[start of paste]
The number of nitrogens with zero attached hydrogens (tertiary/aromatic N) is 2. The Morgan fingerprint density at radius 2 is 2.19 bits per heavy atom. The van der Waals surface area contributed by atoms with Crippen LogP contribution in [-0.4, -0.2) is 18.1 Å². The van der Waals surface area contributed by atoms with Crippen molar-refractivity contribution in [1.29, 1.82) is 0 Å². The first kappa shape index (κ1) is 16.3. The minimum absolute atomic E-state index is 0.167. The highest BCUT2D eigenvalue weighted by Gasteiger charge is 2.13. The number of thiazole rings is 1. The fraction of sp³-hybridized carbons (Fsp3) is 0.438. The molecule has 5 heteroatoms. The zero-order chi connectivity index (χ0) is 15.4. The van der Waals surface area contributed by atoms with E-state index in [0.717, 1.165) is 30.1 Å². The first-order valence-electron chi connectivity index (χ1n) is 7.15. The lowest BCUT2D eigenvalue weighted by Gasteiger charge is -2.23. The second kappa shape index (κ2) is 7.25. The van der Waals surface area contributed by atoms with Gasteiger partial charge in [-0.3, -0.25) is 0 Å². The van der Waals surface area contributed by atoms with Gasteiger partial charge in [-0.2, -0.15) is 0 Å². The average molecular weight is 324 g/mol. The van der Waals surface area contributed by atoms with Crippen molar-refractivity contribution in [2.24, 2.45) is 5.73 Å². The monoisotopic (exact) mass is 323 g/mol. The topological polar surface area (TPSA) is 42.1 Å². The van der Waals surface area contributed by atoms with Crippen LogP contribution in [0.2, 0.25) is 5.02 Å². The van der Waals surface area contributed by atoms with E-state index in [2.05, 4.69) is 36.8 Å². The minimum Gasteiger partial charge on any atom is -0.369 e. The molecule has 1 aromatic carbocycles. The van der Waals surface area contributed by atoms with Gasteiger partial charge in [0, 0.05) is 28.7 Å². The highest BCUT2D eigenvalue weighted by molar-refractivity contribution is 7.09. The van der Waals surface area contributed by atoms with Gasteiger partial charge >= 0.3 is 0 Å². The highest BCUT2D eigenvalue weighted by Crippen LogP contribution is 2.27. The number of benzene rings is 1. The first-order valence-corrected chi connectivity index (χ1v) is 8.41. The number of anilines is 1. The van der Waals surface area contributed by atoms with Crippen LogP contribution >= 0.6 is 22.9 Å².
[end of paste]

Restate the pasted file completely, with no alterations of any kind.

The number of nitrogens with zero attached hydrogens (tertiary/aromatic N) is 2. The Morgan fingerprint density at radius 2 is 2.19 bits per heavy atom. The van der Waals surface area contributed by atoms with Crippen LogP contribution in [-0.4, -0.2) is 18.1 Å². The van der Waals surface area contributed by atoms with Crippen molar-refractivity contribution in [1.29, 1.82) is 0 Å². The first kappa shape index (κ1) is 16.3. The minimum absolute atomic E-state index is 0.167. The highest BCUT2D eigenvalue weighted by Gasteiger charge is 2.13. The number of thiazole rings is 1. The fraction of sp³-hybridized carbons (Fsp3) is 0.438. The molecule has 5 heteroatoms. The zero-order chi connectivity index (χ0) is 15.4. The van der Waals surface area contributed by atoms with E-state index in [0.717, 1.165) is 30.1 Å². The first-order valence-electron chi connectivity index (χ1n) is 7.15. The lowest BCUT2D eigenvalue weighted by Gasteiger charge is -2.23. The second kappa shape index (κ2) is 7.25. The van der Waals surface area contributed by atoms with Gasteiger partial charge in [-0.3, -0.25) is 0 Å². The van der Waals surface area contributed by atoms with Gasteiger partial charge in [-0.2, -0.15) is 0 Å². The average molecular weight is 324 g/mol. The van der Waals surface area contributed by atoms with Crippen molar-refractivity contribution in [2.24, 2.45) is 5.73 Å². The monoisotopic (exact) mass is 323 g/mol. The topological polar surface area (TPSA) is 42.1 Å². The van der Waals surface area contributed by atoms with Crippen LogP contribution in [0.2, 0.25) is 5.02 Å². The van der Waals surface area contributed by atoms with E-state index in [2.05, 4.69) is 36.8 Å². The minimum Gasteiger partial charge on any atom is -0.369 e. The molecule has 1 aromatic carbocycles. The van der Waals surface area contributed by atoms with Gasteiger partial charge in [0, 0.05) is 28.7 Å². The highest BCUT2D eigenvalue weighted by molar-refractivity contribution is 7.09. The van der Waals surface area contributed by atoms with Gasteiger partial charge >= 0.3 is 0 Å². The highest BCUT2D eigenvalue weighted by Crippen LogP contribution is 2.27. The number of benzene rings is 1. The first-order valence-corrected chi connectivity index (χ1v) is 8.41. The number of anilines is 1. The van der Waals surface area contributed by atoms with Crippen LogP contribution >= 0.6 is 22.9 Å².